Starting with this post on RIM, I will look at some major players that the iPhone will be competing with. An earlier post on RIM can provide good background for this post. In it, I have suggested that RIM does not directly compete with the iPhone, because of its prosumer focus, whereas the iPhone is a consumer media phone.
RIM(Nasdaq: RIMM) is a leading designer and manufacturer in mobile communications industry with revenue of $3.04 billion and 6,250 employees in fiscal 2007. RIM is the king of the converged mobile devices market for the enterprise or prosumers with over 9 million subscriber accounts. As per IDC, RIM is second behind Nokia in the converged mobile devices market for Q4 2006. >>>
It has been a month since the launch of the iPhone and in this post we will see how Apple (NASDAQ: AAPL) has been doing since the launch.
Following the launch, estimates of the first weekend sales of iPhone took the figure to an over optimistic and ridiculous level of 700,000. The announcements from AT&T and Apple brought it down to 146,000 activations and 270,000 sales (including accessories, it appears). Though it looks modest in comparison to the earlier estimates, it is nevertheless a strong sale and Apple expects to sell 1 million iPhones in the first three months. May be more. The iPod took a bit of time to hit its stride, and there is no reason for the iPhone to not follow suite. >>>
This post on Infineon will be the last in the series of posts analyzing the major players in the iPhone’s component ecosystem. In the iPhone, Infineon provides the digital baseband through a PMB8876 S-Gold 2 multimedia engine with EDGE functionality, a radio-frequency transceiver and power-management devices. As per iSuppli, these parts account for $15.25 or a big fat 6.1% of the iPhone’s 8 Gb model’s cost.
Infineon Technologies (NYSE: IFX) is a leading German semiconductor company with revenue of €7.93 billion (including Qimonda sales of €3.8 billion) and 41,600 employees in 2006. Its business is organized in two main segments: 1) Automotive, Industrial & Multimarket, which provides automotive, industrial, and security applications and 2) Communication Solutions, which provides wireline and wireless communication applications. It used to have a Memory Products unit that spun off as a stand-alone subsidiary, Qimonda in May, 2006 and in August it went public on NYSE. >>>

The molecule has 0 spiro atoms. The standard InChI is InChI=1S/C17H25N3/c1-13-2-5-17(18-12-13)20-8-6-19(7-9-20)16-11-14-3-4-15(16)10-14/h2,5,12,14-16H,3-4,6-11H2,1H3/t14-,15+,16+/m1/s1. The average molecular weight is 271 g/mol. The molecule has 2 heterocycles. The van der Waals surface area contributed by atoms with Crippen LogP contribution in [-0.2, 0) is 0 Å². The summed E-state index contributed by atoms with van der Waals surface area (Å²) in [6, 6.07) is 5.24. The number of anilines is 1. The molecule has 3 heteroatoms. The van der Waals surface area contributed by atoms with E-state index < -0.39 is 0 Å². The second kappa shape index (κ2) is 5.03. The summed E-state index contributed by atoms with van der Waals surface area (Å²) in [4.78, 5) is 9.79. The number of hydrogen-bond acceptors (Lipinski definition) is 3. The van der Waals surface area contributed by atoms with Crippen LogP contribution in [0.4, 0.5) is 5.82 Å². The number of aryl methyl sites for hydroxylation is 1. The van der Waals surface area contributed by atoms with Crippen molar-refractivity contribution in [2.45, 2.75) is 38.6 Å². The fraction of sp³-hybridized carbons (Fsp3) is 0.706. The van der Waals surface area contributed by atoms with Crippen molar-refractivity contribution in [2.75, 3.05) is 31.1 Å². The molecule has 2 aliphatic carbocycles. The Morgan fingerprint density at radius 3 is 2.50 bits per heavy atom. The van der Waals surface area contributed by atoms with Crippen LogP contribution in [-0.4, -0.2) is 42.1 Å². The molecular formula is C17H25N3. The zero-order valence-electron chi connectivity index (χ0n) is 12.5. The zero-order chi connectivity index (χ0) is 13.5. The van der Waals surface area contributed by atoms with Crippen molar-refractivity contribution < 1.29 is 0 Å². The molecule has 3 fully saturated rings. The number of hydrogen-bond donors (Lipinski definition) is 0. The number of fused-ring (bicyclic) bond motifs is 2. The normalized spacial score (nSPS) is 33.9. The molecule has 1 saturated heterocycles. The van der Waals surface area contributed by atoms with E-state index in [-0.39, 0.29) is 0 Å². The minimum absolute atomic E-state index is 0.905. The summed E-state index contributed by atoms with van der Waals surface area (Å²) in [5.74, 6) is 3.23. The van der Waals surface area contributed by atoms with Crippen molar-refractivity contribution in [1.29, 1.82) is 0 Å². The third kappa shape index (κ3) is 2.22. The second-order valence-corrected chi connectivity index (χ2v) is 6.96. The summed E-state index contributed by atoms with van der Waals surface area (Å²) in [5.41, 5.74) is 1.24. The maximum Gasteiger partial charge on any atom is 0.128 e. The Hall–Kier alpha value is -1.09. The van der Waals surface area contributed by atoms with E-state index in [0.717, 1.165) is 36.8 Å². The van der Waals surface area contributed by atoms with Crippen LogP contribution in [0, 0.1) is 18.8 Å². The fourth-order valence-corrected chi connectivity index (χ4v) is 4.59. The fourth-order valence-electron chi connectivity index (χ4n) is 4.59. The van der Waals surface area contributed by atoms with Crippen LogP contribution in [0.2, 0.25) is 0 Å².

One of the most important features of the iPhone is its touch screen that is highly flexible and allows rotating, zooming, panning, scrolling and flipping using multi-finger gestures on the screen. The German company Balda is the supplier of this glass-surfaced touch screen that has sharper resolution, better resistance to scratches or smudges, and better sensitivity than the plastic displays. Estimated to cost around $27, the touch screen accounts for 10.8 % of the 8 GB iPhone model’s cost.
Balda AG (DE: BDGA) was earlier known to develop and manufacture plastic components for mobile telephones, mobile fixed line telephones, and base stations. In 2006, it acquired 50% of the shares in the TPK holding (TPK) in Xiamen in China for €59.5 million. TPK is a manufacturer of innovative touch screen solutions. In our components series, we look at Balda next. >>>
In this post, we will be analyzing Intel as part of the series on the major players in the iPhone’s component ecosystem. In the iPhone, Intel provides a wireless flash with 32 Mbytes of NOR coupled with 16 Mbytes of SRAM for code execution.
Intel Corp. (Nasdaq: INTC) is the world’s largest chip manufacturer with revenues of $35.4 billion and 94,100 employees in 2006. Its core products include microprocessors, chip-sets, motherboards, flash memory, wired and wireless connectivity products, and communications infrastructure components. Its operations are organized into Digital Enterprise Group, Mobility Group, Flash Memory Group, Digital Home Group, Digital Health Group, and Channel Platforms Group.
Digital Enterprise Group accounted for 56% of its consolidated net revenue in 2006 and sales from microprocessors within the group accounted for 41% of its consolidated net revenue.
Mobility Group accounted for 35% of consolidated net revenue in 2006 and the sales of microprocessors within the Mobility Group made up 26% of consolidated net revenue. To focus on its core businesses, Intel sold its Xscale communications-chip division in the Mobility Group for $600 million to Marvell Technology Group, Ltd (MRVL) in Q4 2006. >>>